Hotel guests in Colorado will no longer see 100% of the funds they pay into county lodging taxes used for marketing efforts telling them to return, thanks to a bill signed into law Thursday in Edwards.
Those marketing efforts aren’t as necessary if the tourism industry is facing larger problems servicing the guests who are already here, said Gov. Jared Polis, in a speech explaining why he feels the new bill is important.
“If the tourism community, and the industry, needs housing, because they need workers to be able to power the tourism industry, that should be an allowable use of funds too,” Polis said.
Polis credited Rep. Dylan Roberts, a Democrat who lives in Avon, for his work on the bill, saying Eagle County, where Roberts lives, is an example of a place where lodging tax funds would be better spent on housing than marketing.
“That’s exactly the situation we have in Eagle County,” said Polis, who has a scheduled stop Friday afternoon atop Aspen Mountain to talk about his climate initiatives near the Melting Gondola installation. “Our recreation economy, our tourism economy, depends on housing.”
The new bill says 90% of the lodging tax funds can be used outside of tourism marketing, allowing counties to make capital expenditures out of their lodging tax coffers for housing and child care, or for facilitating and enhancing visitor experiences, which includes trail maintenance.
A plus for public housing
In an effort to visit the types of projects that could benefit from the bill, Polis toured Miller Ranch in Edwards and the town-owned property in Vail known as the Residences at Main Vail, which is being converted from a preschool to a mix of 72 one- and two-bedroom apartments.
“Communities are healthiest when people who work in communities are also able to live in communities,” Polis said. “It also reduces traffic, takes cars off our roads, leads to cleaner air, and if people can live close to where they work, it also improves employee morale and retention.”
But that doesn’t mean downvalley housing isn’t important, as well. Polis said in the complicated layout of Eagle County, where numerous towns comprise a single workforce, the answer has to be yes to many of the questions on housing.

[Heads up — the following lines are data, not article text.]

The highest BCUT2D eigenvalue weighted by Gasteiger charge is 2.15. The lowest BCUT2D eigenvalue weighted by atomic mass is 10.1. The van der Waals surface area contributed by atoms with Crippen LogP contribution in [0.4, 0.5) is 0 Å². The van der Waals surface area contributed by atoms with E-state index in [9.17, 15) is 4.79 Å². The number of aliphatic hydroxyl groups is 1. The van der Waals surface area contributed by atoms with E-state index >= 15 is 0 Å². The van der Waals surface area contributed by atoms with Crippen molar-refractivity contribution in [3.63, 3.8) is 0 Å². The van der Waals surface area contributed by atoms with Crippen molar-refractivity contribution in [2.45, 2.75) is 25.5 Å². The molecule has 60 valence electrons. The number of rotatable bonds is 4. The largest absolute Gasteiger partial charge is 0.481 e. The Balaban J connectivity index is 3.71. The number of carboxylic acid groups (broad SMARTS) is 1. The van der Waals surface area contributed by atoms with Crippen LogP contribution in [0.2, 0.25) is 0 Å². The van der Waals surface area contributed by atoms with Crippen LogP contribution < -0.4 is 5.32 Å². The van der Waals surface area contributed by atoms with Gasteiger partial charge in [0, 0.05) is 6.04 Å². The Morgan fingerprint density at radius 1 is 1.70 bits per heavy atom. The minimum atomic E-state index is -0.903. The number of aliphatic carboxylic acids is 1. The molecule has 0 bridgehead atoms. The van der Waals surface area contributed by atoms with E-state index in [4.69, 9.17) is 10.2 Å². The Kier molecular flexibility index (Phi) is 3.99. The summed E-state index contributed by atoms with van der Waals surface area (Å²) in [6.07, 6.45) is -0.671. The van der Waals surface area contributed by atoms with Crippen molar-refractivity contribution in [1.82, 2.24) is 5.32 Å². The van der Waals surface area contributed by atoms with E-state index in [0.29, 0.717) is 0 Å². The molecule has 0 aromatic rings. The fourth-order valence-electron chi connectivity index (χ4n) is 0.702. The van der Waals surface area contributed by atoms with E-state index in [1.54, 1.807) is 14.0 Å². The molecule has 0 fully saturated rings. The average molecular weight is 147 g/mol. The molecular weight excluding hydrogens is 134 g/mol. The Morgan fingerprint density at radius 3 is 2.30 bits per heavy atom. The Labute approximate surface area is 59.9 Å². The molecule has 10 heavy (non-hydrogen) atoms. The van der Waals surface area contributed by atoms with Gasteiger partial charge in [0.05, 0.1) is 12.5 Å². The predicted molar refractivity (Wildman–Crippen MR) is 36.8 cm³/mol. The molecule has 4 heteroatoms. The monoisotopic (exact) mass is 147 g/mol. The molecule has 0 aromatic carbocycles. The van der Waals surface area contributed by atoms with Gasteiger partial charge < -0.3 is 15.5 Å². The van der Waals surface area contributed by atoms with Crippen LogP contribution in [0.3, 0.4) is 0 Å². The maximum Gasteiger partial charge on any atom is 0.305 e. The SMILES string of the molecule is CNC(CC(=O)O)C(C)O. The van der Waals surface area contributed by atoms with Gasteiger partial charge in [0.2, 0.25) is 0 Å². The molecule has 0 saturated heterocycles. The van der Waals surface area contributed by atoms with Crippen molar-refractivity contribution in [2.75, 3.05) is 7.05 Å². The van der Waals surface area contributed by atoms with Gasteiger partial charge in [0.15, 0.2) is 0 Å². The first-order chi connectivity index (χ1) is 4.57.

“It’s yes to transit-oriented development downvalley,“ he said. ”And it’s yes to additional apartments where we can (house) an increasingly year-round workforce close to the town, as well.“
Roberts said in examining the history of Colorado counties’ ability to lobby lodging taxes, it may have made more sense in the 1980s to stipulate that those lodging taxes be used strictly for the purposes of advertising and marketing local tourism.
“That was back in a time when Colorado wasn’t as much of a tourism hotspot as it is today, and I think it was seen as a way to try to promote Colorado, and generating resources to do that,” Roberts said. “But now, we live in a totally different world here in our mountain communities, where people are coming here in droves regardless of what sort of marketing is done elsewhere, and we’re feeling the consequences of it, with our housing crisis, with the cost of living being so high for people who want to live and work here.”
As Roberts was presenting the bill to the state legislature in January, crowded ski areas were receiving media attention across the country, with pictures of long lift lines and crowded roads and parking lots being shared in traditional and social media.
“It was pretty serendipitous timing,” Roberts said. “There was a lot of press across the state and the country about some of the impacts of sky-high visitors at any Vail resort across the country.”
Roberts said he referenced those current events in his presentation of the bill.
“At first, the hotel lobbying association and the statewide tourism groups were hesitant about this bill,” Roberts said. “But I was able to point to the fact that this was happening right now as we’re sitting here, my community and other communities across the state are grappling with the significant impacts of increased visitation in our communities.”
Roberts said in addition to receiving support from the tourism industry, the bill received bipartisan support in the legislature.
“We made compromises and got the bill to a place where nobody was opposed to this,” Roberts said. “This was a bipartisan bill from the very start.”
‘Year after year funding’
In Eagle County and Summit County, there is no county lodging tax currently. Roberts said Eagle County and Summit County officials were not likely to ask voters for one either, given the fact that funds would have needed to be used for tourism marketing.
“(Local county commissioners) don’t see it as a useful thing to ask voters for,” Roberts said.
With the signing of HB22-1117 on Thursday, “Now they can go to their voters and ask for a lodging tax to generate funding for housing.”
Roberts said in that idea comes some hope when it comes to the housing crisis resort communities are facing.
“We have a lot of one-time funds for housing, or we do one project, but this could be year after year funding for housing and workforce development,” he said.
— Nate Peterson contributed to this report